A long-winded finish
Whereas the three leaders seem to be riding the same road to the end, at the same speed and with the same strategy, there are still more than 450 miles to go before reaching Salvador de Bahia. But it is not over yet, as the trade winds are suddenly decreasing in strength.

ORMA trimaran fleet leaders are being squeezed yet again ! The SE trades have been steady over the past three days but are now in the process of becoming much weaker altogether. The previous 25 knots is turning into a feeble 15 knot flow. Wind direction is changing too, east, then north-east towards Saturday evening. Although this is unlikely to change the final order, the gaps between the boats are however likely to shorten. We could be in for a one-on-one style regatta. Up ahead the wind is decreasing seriously and so the speed difference between leader  Banque Populaire and closest rival Gitana 11 was just eight knots at midday today.  In Salvador de Bahia, the wind is likely to be lighter still, becoming nowhere near as steady, shifting and changing as clouds come in from the open sea , it is quite possible that the trimarans finish within a very short time of one another. Unforeseeable only two days ago !

This new situation on the south Atlantic, does not play into Gitana X's hands. Her Solent jib tore last night and Thierry Duprey du Vorsent and Erwan Le Roux are having a tough time in a weakening trade wind with shortened sail, a less efficient heading and with Ascension Island still 200 miles of as the crow flies. Bad luck for the pair who are now contenting themselves with the idea of having to circumvent the Saint Helena High, head to wind on Sunday morning. As there is less wind, the end of the course for Gitana X is going to be long-winded indeed. Frédéric Le Peutrec and Yann Guichard can put paid to any worries about lack of freeze-dried food on baord. They are now spurred on by the hope that they can gain ground on Banque Populaire. Gitana 11 is making good progress and have gained more than ten miles between each satellite position polling, every two hours ! As they are offset in terms of longitude, as they have to gybe to head for Bahia, they are still in with a chance of pulling something off before reaching All Saints' Bay.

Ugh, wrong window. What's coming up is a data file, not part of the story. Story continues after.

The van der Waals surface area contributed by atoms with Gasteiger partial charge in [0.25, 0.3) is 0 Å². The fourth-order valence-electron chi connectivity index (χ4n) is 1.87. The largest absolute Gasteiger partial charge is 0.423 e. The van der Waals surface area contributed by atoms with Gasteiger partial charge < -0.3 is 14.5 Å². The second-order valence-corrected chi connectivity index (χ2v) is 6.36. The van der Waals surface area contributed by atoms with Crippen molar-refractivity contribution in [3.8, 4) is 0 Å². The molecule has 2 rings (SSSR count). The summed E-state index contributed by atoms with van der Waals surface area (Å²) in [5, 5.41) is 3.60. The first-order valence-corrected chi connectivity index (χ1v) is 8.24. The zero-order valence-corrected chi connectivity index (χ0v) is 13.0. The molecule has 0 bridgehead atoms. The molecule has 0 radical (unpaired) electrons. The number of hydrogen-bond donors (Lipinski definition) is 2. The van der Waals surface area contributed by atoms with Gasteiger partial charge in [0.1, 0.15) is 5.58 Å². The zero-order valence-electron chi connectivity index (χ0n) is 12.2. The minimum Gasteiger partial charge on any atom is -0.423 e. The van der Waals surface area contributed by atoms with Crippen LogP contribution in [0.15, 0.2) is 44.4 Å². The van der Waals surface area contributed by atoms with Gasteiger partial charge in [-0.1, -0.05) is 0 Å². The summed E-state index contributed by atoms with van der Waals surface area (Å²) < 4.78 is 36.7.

Yann Guichard (Gitana 11)

« We have the mainsail and gennaker up and are making good speed. The sea is a bit choppy and not that easy to negotiate with this boat. Man and machine are pushed hard. We've still got 500 miles to go but everything's fine on board. Géant is a little to our south. We're going to have to gybe tonight or early tomorrow morning. Not too bad from where we are right now so long as we still have a bit of wind. Running a bit short on freeze-dried food, but not long to go now. It's warm too and not easy to get to sleep.
Up ahead, the wind should start to ease off and veer east. We'll have to make sure we get our gybe right as that will determine our angle of attack for the home stretch into Bahia. It's difficult to imagine that the situation could change between the top three tris, but they may find themselves squeezing together at the end. » 

Thierry Duprey Du Vorsent (Gitana X)

« It's still windy here 16-18 knots, SE but the sae has finally clamed down a bit. So much the better as it was difficult ot sleep and prepare stuff to eat. We're really hoping that the wind doesn't drop of altogether as our Solent ripped in two yesterday. We've got the main up and the staysail. Difficult sailing close-hauled like that and we can't sail fast. The approach to Ascension is going to be tricky. It may take quite some time. It's 200 miles off and we should make it there by Sunday morning. After that we'll be downwind but in light air as the trades tend to weaken then ! Everything is contriving against us so that we take a slow ride to Bahia. But we've still got a smile on our faces ! It's obvious we're not going to catch the others. But we're still fighting hard – for the sporting spirit, the team, the Gitana Team and all those who have encouraged us. Not that easy though when no-one pushing from behind and no-one close enough aead. We've had to make two stops and since Dakar it's perfectly obvious that we wouldn't be able to catch the leaders. The wind always comes in upfront. They were not stopped in the Doldrums. Yet we were glued there for hours on end. We're continuing in the racing spirit for other reasons, not to win. A nice competition upfront for the finish – and it's not over yet !
This is the first time, fingers crossed, that we'll be finishing the Transat Jacques Vabre. A reconnaissance mission for the next time ! We took on supplies for a fortnight and we're going to over run but as I don't eat much anyway, one meal a day is enough. And we hardly touched a crumb in the first few days too. We're not going to starve out here ! »

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